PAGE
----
Historically, the Maxwell Institute has recognized the importance of balancing religious apologetics (defending the faith from anti-Mormons and heretics) with scholarship (the free pursuit of interesting truth).  Unfortunately, its idea of historical scholarship is to write books that treat the Book of Mormon and the Book of Abraham as genuine ancient texts.  Without denying that these books (and other pieces of Mormon culture) share some interesting features with really ancient artifacts, it is nevertheless drastically overstating the case to make them primary sources on a par with, e.g., the Pyramid Texts, the Iliad, or Herodotus.  To take one example I have heard invoked several times (by Dan Peterson among others): King Benjamin's gathering of the people in the opening chapters of Mosiah is like the ancient Israelite festival Sukkot in the same way that the camp-meetings of the Second Great Awakening are like that ancient festival.  The Maxwell Institute's inability to see truths like this (truths glaringly obvious outside the Institute) places its kind of thinking firmly outside the interest of many people (including even quite a few Mormons) -- the kind of people who have no problem recognizing genuine archaic folklore in Tolkien's Lord of the Rings but cannot see that work as a bona fide artifact from the "real" Middle-earth, as though such a place ever existed outside the realm of fantasy.  (Where did Tolkien acquire his remarkable knowledge of so many records of different nations?  Maybe he was digging in his garden one fine day and turned up a palantir?  If the outside world did scholarship the way the Maxwell Institute does, they would have to take this possibility very seriously.  It might be something about which there is no definite conclusion possible, unless one receives a personal witness from Legolas -- a personal witness that eludes the experience of most people, including most scholars.)  Alas, the creative expression of the Maxwell Institute strikes most educated people (not just scholars) as transparent fantasy: I am going to say that this is increasingly true even when the educated people in question happen to be Mormons.

All these factors create the conditions for a perfect storm -- a whirlwind of competing aims and opinions that inevitably smashes naive ideas about order and providence.  The Maxwell Institute sees Mormonism one way.  The Brethren sitting on the BYU Board of Trustees see it another way.  And the Maxwell Institute's audiences (Mormon and non-Mormon) have a different spectrum of expectations.  There is no way to validate everyone.  There is no position that someone somewhere does not disagree with, with good reason.  How do Mormons handle this kind of chaos?  Historically, we pretend that the Brethren are unified (fiction), and that they are never wrong (more fiction), and that we should always defer to them without question (a dangerous game, as I know from personal experience).  And, as of now, that seems to be what is happening: we are living a repeat of the scenario that always plays out when the Brethren are never wrong.  Instead of manning up and admitting that the truculent apologetic approach that they endorsed has proven ill-founded (for reasons I have glanced at here), the Brethren are quietly firing their attack dog, Dan Peterson.  While I cannot pretend I am not interested to see whether the "new" Maxwell Institute will be better than the old (perhaps less insular, angry, and anti-intellectual?), I am saddened that the Brethren have still not learned how to take responsibility for themselves.  Instead of doing everything via committees behind closed doors and pretending to the public that nothing is happening ("business as usual"), I wish they would come out and tell us what they are doing, and why.  I wish they would wash their own dirty laundry once in a while instead of passing the buck to people like John D. Lee and Dan Peterson -- convenient "human capital" that can be relegated to the waste bin after it ceases to be useful.  Hopefully, Peterson will continue to be more fortunate than Lee.  (Rough as the business of apologetics is, being a hitman with a mandate to slaughter a wagon train of people is definitely worse.)  If Peterson keeps his professorship at BYU, he will have more time to devote to his non-apologetic scholarly interests.  Since these are important -- and very interesting in a way that the Maxwell Institute was never going to be as long as it remained on the course from which it is currently being diverted -- he might still do very well for himself and for the communities to which he belongs.  For all that I find his apologetic position entirely untenable, I appreciate his good intentions and I wish him well in future.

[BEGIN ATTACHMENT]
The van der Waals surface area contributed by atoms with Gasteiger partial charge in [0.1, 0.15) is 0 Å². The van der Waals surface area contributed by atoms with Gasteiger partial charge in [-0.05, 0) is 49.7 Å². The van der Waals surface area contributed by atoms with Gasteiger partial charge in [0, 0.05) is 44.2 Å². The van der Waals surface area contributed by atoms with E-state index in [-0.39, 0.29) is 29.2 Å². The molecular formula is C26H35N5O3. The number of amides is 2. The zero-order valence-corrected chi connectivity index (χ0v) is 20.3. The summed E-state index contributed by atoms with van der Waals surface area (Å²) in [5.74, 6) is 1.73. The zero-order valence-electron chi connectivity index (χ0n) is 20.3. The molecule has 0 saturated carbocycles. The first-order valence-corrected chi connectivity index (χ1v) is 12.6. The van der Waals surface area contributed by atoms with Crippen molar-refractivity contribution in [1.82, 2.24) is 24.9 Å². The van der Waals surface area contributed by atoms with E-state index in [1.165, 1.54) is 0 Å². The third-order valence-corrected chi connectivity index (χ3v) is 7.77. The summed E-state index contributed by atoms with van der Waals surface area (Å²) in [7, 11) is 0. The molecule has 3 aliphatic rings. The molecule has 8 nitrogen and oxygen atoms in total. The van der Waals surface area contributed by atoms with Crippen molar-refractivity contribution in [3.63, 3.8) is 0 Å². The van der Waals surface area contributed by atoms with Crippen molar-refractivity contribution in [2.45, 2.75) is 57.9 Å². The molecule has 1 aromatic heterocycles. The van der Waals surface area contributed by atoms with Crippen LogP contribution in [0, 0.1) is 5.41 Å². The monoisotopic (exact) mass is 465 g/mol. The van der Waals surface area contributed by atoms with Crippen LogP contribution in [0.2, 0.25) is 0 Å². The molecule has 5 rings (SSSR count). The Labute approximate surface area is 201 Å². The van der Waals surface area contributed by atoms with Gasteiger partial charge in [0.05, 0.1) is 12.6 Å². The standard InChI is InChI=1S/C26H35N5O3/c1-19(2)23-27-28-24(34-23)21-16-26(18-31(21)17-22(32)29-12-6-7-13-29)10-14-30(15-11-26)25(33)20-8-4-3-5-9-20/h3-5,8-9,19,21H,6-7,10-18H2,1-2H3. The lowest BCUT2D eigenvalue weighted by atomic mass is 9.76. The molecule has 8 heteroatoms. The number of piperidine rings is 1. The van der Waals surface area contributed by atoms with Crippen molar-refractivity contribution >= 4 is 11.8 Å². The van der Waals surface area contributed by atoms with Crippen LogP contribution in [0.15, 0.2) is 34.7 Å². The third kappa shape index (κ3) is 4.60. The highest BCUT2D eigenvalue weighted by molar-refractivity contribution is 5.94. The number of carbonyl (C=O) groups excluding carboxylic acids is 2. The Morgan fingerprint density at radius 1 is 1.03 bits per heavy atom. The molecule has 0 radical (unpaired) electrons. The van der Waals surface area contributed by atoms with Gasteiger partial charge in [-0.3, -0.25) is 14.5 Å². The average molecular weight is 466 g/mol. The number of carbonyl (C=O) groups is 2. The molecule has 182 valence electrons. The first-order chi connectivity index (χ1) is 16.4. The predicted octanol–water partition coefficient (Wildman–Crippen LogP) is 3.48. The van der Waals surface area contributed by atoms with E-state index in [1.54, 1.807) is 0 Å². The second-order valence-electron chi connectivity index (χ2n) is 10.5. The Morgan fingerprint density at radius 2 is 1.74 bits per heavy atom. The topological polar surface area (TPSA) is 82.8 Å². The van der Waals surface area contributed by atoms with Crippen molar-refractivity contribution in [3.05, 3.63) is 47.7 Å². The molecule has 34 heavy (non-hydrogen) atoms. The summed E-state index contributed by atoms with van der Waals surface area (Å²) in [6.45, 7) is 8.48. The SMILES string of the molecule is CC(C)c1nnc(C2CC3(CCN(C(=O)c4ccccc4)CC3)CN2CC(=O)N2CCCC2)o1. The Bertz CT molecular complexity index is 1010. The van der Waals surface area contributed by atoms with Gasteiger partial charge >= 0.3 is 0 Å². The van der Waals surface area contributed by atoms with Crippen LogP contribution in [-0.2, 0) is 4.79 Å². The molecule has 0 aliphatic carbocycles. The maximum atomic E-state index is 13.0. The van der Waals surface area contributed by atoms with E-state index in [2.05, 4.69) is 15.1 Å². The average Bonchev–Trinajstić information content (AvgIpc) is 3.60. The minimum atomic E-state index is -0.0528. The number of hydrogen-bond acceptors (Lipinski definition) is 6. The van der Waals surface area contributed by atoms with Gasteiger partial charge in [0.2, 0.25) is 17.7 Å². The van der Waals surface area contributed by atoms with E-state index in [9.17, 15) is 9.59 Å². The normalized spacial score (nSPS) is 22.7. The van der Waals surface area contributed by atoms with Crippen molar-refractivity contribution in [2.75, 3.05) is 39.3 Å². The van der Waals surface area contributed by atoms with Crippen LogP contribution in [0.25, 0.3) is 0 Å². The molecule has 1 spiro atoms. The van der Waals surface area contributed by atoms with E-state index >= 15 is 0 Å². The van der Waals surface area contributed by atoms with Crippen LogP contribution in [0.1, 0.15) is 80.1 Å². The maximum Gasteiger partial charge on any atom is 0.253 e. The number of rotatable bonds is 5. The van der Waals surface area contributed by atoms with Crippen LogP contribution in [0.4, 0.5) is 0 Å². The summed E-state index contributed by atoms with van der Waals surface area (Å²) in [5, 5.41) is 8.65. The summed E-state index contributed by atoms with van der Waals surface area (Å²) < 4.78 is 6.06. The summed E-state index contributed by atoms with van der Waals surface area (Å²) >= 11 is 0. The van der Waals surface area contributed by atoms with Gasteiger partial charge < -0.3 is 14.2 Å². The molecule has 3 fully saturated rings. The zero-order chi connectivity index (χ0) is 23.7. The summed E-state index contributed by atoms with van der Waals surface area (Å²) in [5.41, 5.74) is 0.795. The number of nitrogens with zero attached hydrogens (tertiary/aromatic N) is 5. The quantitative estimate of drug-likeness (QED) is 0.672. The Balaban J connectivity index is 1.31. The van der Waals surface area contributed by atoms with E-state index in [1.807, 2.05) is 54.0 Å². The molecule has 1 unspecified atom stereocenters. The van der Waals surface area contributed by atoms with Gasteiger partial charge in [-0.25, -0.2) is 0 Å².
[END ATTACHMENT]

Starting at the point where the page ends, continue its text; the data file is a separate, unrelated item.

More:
1. If I had to sum up my thoughts here in brief, I would say something like this:

    (1) I wish Dan Peterson well, even though I find his apologetic work unconvincing (and sometimes rather rude, though I do not think he means it that way, at least not all the time).

    (2) I wish the Brethren would take their own positions on doctrine, and make those positions clear. Pretending that they always agree and are infallible serves no one, and it can make life unnecessarily dangerous for people like Dan Peterson. (Demoting Dan does not really solve the root-problem of Mormon apologetics, which is that Mormonism is inherently many different things to many different people: correlation is impossible without killing the culture; the question is, what parts of that culture should die? In my view, the notion of infallibility represents a meme that we need to stamp out if Mormonism is going to survive as something useful to the world.)

    Maybe the Brethren aren't involved here, at all. It is possible, I suppose. But even then we are left with the unsavory reality that they claim a right to dictate unilaterally to other Mormons with no responsibility to admit their mistakes (leaving guys like Dan and Randy Bott to take the fall, playing John D. Lee to the Brethren's Brigham Young).

  2. If I were the Brethren, I would let Dan Peterson sink or swim on his own (as they may be doing). I would not try to keep people like him from having a voice in the church (even though that voice is one I don't personally agree with much).

    I would also let other scholars speak their piece, and sink or swim in church and the outside world without censure.

    The best leadership is the one that inspires followers such that they come after it on their own without having to be cajoled, corralled, and correlated. I might never have defected if I had felt safe "going my own way" inside the church, as I did until I went to BYU and started getting involved with church history (not just Mormon history: a lot of our issues come with the territory of being an institution that distributes broad authority without effective checks and balances). The "running scared" part of me looks at the sacking of Dan Peterson and says, "There but for the grace of God (or was that the devil), I might have gone!"